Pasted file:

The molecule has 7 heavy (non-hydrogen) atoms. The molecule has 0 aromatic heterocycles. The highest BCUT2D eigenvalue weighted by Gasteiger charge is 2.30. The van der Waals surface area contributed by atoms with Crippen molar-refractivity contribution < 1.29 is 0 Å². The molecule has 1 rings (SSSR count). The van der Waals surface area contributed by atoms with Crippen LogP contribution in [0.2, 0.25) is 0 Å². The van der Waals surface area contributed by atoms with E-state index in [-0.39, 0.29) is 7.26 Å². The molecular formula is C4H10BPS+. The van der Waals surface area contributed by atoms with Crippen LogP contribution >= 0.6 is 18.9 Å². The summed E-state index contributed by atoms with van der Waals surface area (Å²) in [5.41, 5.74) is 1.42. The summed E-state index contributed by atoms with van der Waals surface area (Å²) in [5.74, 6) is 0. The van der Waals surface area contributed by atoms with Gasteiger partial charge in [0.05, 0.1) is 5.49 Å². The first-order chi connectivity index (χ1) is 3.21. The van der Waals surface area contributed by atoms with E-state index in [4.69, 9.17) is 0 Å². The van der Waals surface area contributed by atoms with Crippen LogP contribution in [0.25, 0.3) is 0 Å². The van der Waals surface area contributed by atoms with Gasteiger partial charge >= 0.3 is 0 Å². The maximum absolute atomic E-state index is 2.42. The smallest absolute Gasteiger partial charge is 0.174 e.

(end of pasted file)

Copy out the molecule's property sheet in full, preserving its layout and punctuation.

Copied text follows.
The molecule has 7 heavy (non-hydrogen) atoms. The molecule has 0 aromatic heterocycles. The highest BCUT2D eigenvalue weighted by Gasteiger charge is 2.30. The van der Waals surface area contributed by atoms with Crippen molar-refractivity contribution < 1.29 is 0 Å². The molecule has 1 rings (SSSR count). The van der Waals surface area contributed by atoms with Crippen LogP contribution in [0.2, 0.25) is 0 Å². The van der Waals surface area contributed by atoms with E-state index in [-0.39, 0.29) is 7.26 Å². The molecular formula is C4H10BPS+. The van der Waals surface area contributed by atoms with Crippen LogP contribution >= 0.6 is 18.9 Å². The summed E-state index contributed by atoms with van der Waals surface area (Å²) in [5.41, 5.74) is 1.42. The summed E-state index contributed by atoms with van der Waals surface area (Å²) in [5.74, 6) is 0. The van der Waals surface area contributed by atoms with Gasteiger partial charge in [0.05, 0.1) is 5.49 Å². The first-order chi connectivity index (χ1) is 3.21. The van der Waals surface area contributed by atoms with E-state index in [4.69, 9.17) is 0 Å². The van der Waals surface area contributed by atoms with Crippen LogP contribution in [0.25, 0.3) is 0 Å². The van der Waals surface area contributed by atoms with Gasteiger partial charge >= 0.3 is 0 Å². The maximum absolute atomic E-state index is 2.42. The smallest absolute Gasteiger partial charge is 0.174 e.